At 10 p.m. on Monday, NBC anchor Brian Williams will do something that hasn't been done in nearly 20 years: launch a new network TV newsmagazine.
Hosted live from NBC's Rockefeller Center headquarters — thus the name, Rock Center — it's an ambitious attempt to showcase both Williams' serious news skills and his signature dry wit. And if it's going to succeed, he and NBC may have to reinvent the newsmagazine for a new age.
That's because in today's TV universe, most prime-time newsmagazines (60 Minutes usually excepted) are generally concerned with less highbrow fare. Think Dateline's To Catch A Predator, or Barbara Walters' 20/20 interview with Mariah Carey and her new twin babies. The latter was the highest-rated program on the night of Oct. 21.
NBC executives says Rock Center will tackle heavier topics. Early ads for the show focused on a roster of high-profile correspondents — Ted Koppel, Kate Snow, Harry Smith.
Which makes NBC's move a kind of back to the future trip — a return to the strategies of the mid-1990s, when the networks discovered that newsmagazines were cheaper to make than hourlong dramas. Before long, there were 10 hours of them sprinkled across prime time, and anchor stars such as Katie Couric, Connie Chung and Diane Sawyer had their own showcase series.
But the rush for sensation blended entertainment and news reporting so much — ABC promoted Turning Point as "a new kind of storytelling so dramatic ... it feels like a movie" -- that critics feared the new crop of shows might sink the standards of network TV news altogether.
But the newsmagazines of the '90s were so profitable that there was only one thing that stop them: "reality" television. American Idol, Survivor, Big Brother; no writers, no professional actors, lots of young viewers. That's an even better moneymaking formula.
In 2009, NBC tried another shot at cheap 10 p.m. programming when it moved Jay Leno to that slot. (We all know how that turned out.)
Now Rock Center is targeting that sweet spot, as a low-cost, easily duplicated program that leads seamlessly to affiliates' local newscasts. Early reports indicate Monday's show will cover immigration, Middle East politics and employment; important stuff for sure. But time and the competition for viewers have reduced more than one newsmagazine to turn to true-crime stories and the latest celebrity revelation.
If Williams and Rock Center want to escape that trap, they're going to have to figure out how do something I'm not sure is possible: lure prime-time audiences with serious news.
Eric Deggans is the TV and media critic for the St. Petersburg Times.
STEVE INSKEEP, HOST:
OK. At 10 o'clock tonight, NBC anchor Brian Williams will do something that used to happen on TV all the time but hasn't happened in some years. He will begin a brand new primetime network TV newsmagazine. It's called "Rock Center," because it's live from NBC's Rockefeller Center headquarters in Manhattan. TV critic Eric Deggans says it's going to be tough to sell serious news in primetime.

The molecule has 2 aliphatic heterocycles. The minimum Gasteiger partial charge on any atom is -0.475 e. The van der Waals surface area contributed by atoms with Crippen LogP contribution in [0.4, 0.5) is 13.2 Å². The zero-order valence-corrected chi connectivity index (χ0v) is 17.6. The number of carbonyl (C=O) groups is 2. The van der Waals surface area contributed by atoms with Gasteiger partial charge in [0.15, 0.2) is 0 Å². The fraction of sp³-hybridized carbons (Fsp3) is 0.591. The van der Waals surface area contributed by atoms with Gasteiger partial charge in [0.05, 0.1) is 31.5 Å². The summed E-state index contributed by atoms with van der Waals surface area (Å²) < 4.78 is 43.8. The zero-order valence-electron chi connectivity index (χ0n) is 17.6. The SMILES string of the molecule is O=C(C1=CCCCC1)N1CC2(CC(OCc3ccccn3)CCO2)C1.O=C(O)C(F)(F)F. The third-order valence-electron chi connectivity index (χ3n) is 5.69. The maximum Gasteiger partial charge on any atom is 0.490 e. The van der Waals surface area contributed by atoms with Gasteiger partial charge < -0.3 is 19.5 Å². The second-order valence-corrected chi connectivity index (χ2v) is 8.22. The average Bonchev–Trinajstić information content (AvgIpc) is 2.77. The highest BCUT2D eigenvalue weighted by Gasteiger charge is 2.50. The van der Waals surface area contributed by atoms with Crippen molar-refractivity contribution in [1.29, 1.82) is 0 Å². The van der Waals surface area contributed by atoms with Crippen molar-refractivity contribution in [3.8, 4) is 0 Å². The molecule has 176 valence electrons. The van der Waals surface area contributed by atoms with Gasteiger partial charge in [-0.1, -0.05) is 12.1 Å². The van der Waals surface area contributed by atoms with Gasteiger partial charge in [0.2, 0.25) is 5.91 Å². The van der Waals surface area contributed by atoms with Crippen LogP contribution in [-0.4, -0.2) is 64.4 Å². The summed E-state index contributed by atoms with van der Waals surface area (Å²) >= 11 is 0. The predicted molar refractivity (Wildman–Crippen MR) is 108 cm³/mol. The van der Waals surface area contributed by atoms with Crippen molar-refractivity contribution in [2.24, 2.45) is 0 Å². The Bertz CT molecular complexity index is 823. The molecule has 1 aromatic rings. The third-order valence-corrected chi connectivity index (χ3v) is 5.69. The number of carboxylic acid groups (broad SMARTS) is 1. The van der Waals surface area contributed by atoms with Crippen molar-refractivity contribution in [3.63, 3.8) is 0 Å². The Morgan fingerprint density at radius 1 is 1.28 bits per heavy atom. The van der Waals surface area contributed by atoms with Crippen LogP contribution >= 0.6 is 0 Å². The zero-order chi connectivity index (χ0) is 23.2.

ERIC DEGGANS: In today's television universe, this is what makes a successful TV newsmagazine.
(SOUNDBITE OF TV SHOW, "20/20")
DEGGANS: That was part of Barbara Walters' interview with pop diva Mariah Carey and her new twin babies on ABC's "20/20" a week and a half ago.
(SOUNDBITE OF TV SHOW, "20/20")
DEGGANS: And it became the highest rated program of the night. This is the tide Brian Williams is swimming against. Aside from "60 Minutes," recent primetime network newsmagazines are often a repository for, shall we say, less highbrow fare.
(SOUNDBITE OF TV SHOWS)
DEGGANS: NBC executives insist "Rock Center" is going another way. Early ads for the show focused on a roster of high profile correspondents plucked from other networks' ranks.
(SOUNDBITE OF TV ADVERTISEMENT)
DEGGANS: Cool as it is to see Williams' deft wit on display - and he'll likely deploy it a lot introducing stories live on "Rock Center" - it might've been better to see ads on the actual stories they're covering.
NBC's move is a trip back to the future - the mid 1990s, actually - when the networks discovered newsmagazines were cheaper to make than hour-long dramas. Before long, there were 10 hours of them sprinkled across primetime. Back then, anchor stars such as Connie Chung, Diane Sawyer and Katie Couric had their own showcase series.
(SOUNDBITE OF TV SHOWS, "TURNING POINT" AND "PRIMETIME")
DEGGANS: But the rush for sensation blended entertainment and news reporting so much, critics feared they might sink the standards of network TV news altogether. These newsmagazines were so profitable, in fact, only one thing could stop them.
(SOUNDBITE OF TV SHOW, "AMERICAN IDOL")
(SOUNDBITE OF TV SHOW, "THE JAY LENO SHOW")
DEGGANS: We all know how that turned out for Jay Leno. Now "Rock Center" may cover the same ground - as a cheaper, easily duplicated program that leads seamlessly to affiliates' local newscasts.
Early reports indicate tonight's show will cover immigration, Middle East politics and employment - important stuff for sure, but hardly the impactful journalism of Mariah Carey's twins.
It's a sobering lesson. Eventually, time and the competition for viewers reduced newsmagazines with lofty goals to true crime stories and the latest celebrity revelation. If Brian Williams and "Rock Center" can't find compelling ways to escape that trap, they'll have to do something I'm not sure is possible - lure primetime audiences with serious news.
(SOUNDBITE OF MUSIC)
INSKEEP: Eric Deggans is the TV and media critic for the St. Petersburg Times, and you hear him right here on MORNING EDITION from NPR News. Transcript provided by NPR, Copyright NPR.